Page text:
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Yetter & Warden opens shop in Austin
Houston-based business and technology litigation law firm Yetter & Warden, LLP, has opened its office in Austin under the leadership of attorney Greg Coleman. Coleman comes to the firm from Weil Gotshal & Manges's Austin office where he practiced national appellate.
Yetter & Warden will focus on a national appellate practice now and hopes to add six to seven more attorneys when fully functional. C.B. Richard Ellis looks after the firm's transaction practices. The firm's list of clientele includes well-known names including American Airlines, General Electric, Levi Strauss & Co., and Southwest Airlines. Commenting on the new location, Coleman stated that with improved technological adoption, the law firm can have both "national and local practice from one location."
Salans selects Interwoven WorkSite to unify firm
Full-service international law firm Salans hired Interwoven WorkSite to unite the firm's offices in 18 countries across the globe. The move comes from the firm's desire to offer one, unified document and email management system throughout their international offices.
A leader in content management solutions worldwide, Interwoven's WorkSite will support Salans' attorneys and staff to "access, file, retrieve, and share documents in a direct, intuitive, and secure manner." Interwoven WorkSite helps mitigate risk, streamline execution, and improve firm's staff efficiencies in handling a diverse clientele at the same time from global locations. Salans has nearly 600 lawyers in its 18 international offices located in emerging hubs and key financial centers. Its attorneys serve clientele that includes high profile to emerging and closely-held companies, and individuals.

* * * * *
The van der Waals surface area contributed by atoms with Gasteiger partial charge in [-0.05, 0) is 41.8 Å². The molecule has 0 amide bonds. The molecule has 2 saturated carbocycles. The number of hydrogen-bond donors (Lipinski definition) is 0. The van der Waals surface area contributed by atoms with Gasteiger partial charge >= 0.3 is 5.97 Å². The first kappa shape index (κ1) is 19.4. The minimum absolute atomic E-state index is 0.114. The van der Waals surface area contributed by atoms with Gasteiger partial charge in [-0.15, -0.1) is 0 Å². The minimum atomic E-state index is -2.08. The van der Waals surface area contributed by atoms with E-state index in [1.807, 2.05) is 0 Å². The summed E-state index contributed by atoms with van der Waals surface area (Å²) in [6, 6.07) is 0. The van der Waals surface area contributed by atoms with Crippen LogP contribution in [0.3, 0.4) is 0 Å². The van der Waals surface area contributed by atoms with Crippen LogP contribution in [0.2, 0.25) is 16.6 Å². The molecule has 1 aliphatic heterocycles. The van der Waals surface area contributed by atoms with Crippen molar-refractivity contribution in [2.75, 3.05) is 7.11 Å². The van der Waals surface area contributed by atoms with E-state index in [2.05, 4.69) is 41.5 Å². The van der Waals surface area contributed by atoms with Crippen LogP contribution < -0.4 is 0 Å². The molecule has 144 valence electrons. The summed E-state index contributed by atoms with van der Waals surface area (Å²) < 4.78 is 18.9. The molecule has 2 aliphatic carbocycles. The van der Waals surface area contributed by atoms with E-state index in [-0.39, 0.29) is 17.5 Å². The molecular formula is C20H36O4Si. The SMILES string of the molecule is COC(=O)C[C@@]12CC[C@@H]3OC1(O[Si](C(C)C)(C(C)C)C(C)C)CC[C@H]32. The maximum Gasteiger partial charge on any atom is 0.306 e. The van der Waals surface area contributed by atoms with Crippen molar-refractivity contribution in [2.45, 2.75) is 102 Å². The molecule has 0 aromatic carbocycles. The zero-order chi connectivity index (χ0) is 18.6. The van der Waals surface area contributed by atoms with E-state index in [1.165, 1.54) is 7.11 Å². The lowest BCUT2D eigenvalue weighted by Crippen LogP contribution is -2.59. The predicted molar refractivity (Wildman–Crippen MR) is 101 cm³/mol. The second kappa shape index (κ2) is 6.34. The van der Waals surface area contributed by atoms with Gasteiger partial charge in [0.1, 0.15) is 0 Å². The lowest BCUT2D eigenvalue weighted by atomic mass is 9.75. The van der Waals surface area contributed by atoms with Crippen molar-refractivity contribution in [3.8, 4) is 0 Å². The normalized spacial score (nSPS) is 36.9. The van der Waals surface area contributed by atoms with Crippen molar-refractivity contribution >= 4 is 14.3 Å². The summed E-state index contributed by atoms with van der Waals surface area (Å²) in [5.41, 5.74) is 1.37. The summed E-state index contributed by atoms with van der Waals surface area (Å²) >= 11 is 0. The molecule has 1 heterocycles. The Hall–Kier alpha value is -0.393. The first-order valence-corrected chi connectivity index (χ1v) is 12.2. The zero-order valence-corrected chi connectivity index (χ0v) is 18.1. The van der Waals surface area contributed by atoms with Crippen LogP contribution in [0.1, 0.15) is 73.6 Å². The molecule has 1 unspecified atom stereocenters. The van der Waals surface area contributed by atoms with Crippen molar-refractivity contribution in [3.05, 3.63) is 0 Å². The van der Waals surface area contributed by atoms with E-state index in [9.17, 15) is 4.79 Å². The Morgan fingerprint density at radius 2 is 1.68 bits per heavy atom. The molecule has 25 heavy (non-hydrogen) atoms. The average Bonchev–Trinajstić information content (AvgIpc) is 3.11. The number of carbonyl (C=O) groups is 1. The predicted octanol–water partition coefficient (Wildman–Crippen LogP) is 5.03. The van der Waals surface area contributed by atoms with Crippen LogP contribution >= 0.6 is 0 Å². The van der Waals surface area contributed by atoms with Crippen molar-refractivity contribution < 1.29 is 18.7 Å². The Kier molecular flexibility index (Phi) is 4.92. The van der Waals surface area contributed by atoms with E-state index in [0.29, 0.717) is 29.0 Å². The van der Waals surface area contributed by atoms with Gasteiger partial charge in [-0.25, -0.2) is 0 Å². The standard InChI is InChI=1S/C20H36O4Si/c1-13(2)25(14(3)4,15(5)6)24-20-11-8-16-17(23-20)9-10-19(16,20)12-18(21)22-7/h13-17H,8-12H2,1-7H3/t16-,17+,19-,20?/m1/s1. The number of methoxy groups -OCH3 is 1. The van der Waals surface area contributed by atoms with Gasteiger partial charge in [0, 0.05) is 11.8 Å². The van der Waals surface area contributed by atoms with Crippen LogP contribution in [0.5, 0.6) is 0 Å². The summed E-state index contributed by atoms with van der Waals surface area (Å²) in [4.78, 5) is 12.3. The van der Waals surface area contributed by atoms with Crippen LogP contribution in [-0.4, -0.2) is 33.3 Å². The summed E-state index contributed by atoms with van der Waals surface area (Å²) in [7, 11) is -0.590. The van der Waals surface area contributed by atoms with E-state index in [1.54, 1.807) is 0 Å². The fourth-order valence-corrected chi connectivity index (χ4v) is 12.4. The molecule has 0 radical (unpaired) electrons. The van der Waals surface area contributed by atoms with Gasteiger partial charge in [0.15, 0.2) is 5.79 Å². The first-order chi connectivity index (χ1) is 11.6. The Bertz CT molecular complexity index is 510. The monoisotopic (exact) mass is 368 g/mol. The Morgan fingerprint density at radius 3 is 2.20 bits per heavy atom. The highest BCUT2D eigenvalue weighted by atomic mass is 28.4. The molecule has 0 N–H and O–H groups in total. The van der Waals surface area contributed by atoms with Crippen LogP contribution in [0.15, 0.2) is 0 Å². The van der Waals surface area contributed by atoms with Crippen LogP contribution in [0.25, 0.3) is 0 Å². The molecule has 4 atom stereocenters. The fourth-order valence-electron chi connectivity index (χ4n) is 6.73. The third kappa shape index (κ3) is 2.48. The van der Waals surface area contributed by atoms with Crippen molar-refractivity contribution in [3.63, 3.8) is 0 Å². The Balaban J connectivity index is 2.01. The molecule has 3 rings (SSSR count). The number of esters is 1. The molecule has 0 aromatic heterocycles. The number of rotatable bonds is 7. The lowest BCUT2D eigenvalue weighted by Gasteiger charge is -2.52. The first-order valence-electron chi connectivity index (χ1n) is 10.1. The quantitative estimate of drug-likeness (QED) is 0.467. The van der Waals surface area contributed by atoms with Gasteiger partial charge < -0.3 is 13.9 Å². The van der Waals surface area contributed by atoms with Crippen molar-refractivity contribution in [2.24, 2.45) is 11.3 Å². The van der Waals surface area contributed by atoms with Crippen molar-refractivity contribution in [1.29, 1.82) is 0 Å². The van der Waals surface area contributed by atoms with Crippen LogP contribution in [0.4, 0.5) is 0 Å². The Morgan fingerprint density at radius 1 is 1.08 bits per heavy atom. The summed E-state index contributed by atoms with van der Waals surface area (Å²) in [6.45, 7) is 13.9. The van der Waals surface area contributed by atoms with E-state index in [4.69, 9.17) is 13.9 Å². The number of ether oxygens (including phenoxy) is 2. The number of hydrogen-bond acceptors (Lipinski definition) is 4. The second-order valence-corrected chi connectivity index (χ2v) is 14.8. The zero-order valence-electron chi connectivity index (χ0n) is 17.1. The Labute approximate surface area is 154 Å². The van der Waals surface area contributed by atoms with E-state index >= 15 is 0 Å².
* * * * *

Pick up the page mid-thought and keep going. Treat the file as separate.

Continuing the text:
Sloppy Thailand Policemen to Wear "Hello Kitty" Armbands
Errant Thai police officers will now be seen with bright pink "Hello Kitty" armbands illustrated with Japanese cute cat cartoon character with hearts. The armbands are meant to discipline Crime Suppression Division officers caught in petty offenses such as parking in prohibited areas, dropping litter, getting into fights, or reporting late for work. Guilty officers would have to wear the armbands in office for a few days. The idea is taken from the zero tolerance anti-crime initiatives used in New York in the 1980s and 1990s. The "broken windows" policing theory says that getting tough on small offenses leads to a drop in serious crimes.
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